Damiano Baldan


1. Introduction

The RAC package (R package for AcquaCulture) is a tool that allows to simulate the rearing cycle of Mediterrean finfish or shellfish aquaculture farms. The growth of the animal is simulated via a bioenergetics balance and both animal size and impacts, related with farming, are calculated based on environmental forcing time series. The RAC package works with European seabass (Dicentrarchus labrax), Gilthead seabream (Sparus aurata), Manila clam (Ruditapes philippinarum) and Mediterranean mussel (Mytilus galloprovincialis) farm/s. Two different sets of equations are available for clam, with different needs in terms of quantity of forcing. The RAC package solves individual based bioenergetics balance but allows to extend results to population scale using a Monte Carlo simulation in which some growth parameters are perturbed to reproduce the dispersion of the population. The bioenergetics balance ordinary differential equation (ODE) is solved by a 4th order Runge-Kutta method. The equations implemented and the parameters used are described in detail in Brigolin et al. 2009 (mussel), Solidoro et al. 2000 (clam), Pastres et al 2001 (clam), Brigolin et al. 2010 (sea bream), Brigolin et al. 2014 (sea bass and sea bream). A data set for each specie is provided to allow the user to run a simulation by modifying the existing dataset, rather than creating its own.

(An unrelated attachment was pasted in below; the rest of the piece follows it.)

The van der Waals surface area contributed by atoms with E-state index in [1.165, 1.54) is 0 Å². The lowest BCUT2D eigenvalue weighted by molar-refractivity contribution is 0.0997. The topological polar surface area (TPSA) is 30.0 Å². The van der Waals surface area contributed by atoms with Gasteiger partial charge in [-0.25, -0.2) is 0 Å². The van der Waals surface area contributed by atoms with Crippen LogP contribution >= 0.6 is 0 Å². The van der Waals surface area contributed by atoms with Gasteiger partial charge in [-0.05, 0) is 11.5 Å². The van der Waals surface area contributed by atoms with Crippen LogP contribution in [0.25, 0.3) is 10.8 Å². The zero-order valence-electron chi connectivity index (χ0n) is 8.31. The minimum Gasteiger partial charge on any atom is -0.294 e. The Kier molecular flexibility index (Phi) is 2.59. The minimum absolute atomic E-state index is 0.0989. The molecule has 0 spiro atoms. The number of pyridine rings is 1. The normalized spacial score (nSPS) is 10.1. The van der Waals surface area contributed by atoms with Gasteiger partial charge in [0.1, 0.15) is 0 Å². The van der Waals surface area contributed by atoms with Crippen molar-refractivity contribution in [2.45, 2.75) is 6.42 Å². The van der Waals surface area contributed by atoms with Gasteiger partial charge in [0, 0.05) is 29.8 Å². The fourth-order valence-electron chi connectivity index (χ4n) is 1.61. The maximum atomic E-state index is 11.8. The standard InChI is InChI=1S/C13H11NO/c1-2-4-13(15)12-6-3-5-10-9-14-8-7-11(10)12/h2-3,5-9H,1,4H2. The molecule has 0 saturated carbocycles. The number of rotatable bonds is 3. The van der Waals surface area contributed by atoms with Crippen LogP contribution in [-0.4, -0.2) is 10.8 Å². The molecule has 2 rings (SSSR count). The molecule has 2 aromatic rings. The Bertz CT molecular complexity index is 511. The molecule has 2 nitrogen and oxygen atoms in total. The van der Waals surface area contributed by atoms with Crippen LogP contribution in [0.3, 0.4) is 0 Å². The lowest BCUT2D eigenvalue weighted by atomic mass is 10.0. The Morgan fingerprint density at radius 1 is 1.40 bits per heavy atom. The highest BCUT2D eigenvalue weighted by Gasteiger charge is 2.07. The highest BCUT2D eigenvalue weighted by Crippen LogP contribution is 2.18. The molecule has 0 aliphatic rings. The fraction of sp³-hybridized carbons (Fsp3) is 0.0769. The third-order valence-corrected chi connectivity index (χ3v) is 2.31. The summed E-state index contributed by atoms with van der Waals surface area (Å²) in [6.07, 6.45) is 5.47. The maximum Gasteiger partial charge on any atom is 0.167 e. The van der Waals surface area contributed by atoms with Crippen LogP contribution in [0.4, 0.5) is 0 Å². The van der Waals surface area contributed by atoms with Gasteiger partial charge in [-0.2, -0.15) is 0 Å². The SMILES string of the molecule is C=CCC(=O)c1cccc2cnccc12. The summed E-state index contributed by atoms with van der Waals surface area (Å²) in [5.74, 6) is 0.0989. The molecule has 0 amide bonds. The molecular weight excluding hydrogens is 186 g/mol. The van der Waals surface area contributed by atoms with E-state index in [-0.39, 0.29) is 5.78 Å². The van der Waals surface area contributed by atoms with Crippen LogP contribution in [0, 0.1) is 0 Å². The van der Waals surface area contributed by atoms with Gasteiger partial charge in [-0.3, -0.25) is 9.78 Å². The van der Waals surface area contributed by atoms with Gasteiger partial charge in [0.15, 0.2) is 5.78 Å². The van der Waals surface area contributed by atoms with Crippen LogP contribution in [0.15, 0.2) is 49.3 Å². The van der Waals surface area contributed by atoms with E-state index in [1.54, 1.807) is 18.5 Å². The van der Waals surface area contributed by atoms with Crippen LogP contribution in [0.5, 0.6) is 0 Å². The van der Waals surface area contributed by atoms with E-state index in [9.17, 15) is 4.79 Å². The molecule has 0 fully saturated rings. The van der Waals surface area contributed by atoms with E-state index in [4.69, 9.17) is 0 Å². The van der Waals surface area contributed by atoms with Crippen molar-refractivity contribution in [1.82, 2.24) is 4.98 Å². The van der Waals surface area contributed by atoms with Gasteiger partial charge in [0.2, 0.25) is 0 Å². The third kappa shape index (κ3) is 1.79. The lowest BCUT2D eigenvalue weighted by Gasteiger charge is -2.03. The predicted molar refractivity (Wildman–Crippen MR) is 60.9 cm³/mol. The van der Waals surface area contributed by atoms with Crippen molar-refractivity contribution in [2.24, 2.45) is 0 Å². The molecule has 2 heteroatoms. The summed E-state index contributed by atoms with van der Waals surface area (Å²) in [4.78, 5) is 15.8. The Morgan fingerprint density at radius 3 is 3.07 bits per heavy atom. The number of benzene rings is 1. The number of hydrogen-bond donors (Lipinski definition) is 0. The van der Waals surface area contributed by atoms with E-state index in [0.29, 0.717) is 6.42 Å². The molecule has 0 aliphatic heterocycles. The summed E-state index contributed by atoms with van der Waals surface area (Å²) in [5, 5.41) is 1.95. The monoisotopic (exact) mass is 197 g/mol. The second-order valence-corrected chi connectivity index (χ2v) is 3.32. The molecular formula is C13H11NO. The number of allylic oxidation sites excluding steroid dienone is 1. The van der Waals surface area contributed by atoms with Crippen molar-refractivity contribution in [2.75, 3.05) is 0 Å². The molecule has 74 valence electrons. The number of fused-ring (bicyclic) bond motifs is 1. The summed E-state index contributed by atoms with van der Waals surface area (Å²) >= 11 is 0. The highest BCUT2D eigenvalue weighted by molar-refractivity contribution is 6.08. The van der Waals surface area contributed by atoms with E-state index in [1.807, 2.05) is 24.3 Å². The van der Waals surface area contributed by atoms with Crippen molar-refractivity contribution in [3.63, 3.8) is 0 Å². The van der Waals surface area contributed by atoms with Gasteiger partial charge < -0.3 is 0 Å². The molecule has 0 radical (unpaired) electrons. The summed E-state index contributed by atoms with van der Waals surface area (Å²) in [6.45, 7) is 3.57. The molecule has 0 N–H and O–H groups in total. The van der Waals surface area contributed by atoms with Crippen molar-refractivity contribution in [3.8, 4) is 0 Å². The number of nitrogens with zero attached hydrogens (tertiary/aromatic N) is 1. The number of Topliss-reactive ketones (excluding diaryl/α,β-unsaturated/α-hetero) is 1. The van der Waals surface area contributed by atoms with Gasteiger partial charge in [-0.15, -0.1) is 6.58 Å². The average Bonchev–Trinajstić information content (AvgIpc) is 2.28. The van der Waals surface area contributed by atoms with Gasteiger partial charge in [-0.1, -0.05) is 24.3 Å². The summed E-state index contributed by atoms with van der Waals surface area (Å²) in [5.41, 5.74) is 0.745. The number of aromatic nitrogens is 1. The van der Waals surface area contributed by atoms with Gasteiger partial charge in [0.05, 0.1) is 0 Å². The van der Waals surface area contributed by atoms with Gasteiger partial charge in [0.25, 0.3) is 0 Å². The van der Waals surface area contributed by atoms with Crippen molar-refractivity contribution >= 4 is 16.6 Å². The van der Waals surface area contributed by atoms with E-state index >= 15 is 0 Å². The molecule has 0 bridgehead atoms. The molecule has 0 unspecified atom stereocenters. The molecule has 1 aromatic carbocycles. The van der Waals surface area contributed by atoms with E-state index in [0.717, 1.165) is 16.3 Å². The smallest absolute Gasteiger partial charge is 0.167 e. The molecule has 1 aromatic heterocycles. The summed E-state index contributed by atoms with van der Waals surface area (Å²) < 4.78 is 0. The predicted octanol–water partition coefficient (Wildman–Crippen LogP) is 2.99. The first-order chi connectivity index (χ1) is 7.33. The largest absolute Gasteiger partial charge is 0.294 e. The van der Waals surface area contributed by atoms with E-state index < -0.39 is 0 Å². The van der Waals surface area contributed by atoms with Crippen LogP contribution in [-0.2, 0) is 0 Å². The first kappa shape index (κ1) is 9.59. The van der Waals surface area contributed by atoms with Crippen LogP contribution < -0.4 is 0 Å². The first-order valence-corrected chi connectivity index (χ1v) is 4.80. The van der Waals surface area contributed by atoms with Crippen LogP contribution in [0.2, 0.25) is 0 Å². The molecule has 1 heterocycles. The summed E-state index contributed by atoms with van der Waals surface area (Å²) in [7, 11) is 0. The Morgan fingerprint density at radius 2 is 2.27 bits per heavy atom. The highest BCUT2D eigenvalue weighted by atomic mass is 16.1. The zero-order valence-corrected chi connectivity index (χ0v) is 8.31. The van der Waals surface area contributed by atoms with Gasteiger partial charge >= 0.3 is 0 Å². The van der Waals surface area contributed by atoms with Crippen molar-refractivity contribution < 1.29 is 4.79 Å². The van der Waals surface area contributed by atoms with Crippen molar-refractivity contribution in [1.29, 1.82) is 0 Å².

2. Organization of the package

The package works with several linked functions that allows to create a folder on a user defined path, read the inputs located in such folder and load them into R workspace, run the simulation and save textual and graphical outputs. The folder created by the package is structured as follows:

3. List of scripts

The package includes thirty scripts whose titles have the structure: ‘Species_type_action.R’, where:

Species is the animal considered:

The difference between clam and clamF is the type of equations; moreover, clam requires more forcing, while clamF has less needs.

Type is the category of model:

Action is the command of the script, what the script performs:

4. Instructions

The package is organized in order to run the whole code by taping four simple instructions on the R Console. The steps, in the case of bream individual, are summarize below but the same operations stand for all the other models:

  1. The user has to define the userpath, that is the address where the folders will be created and where the script will save the input and the output. Assuming that the user wants to create the folder where to run the package at ‘C/User/Path’ , the prompt would be: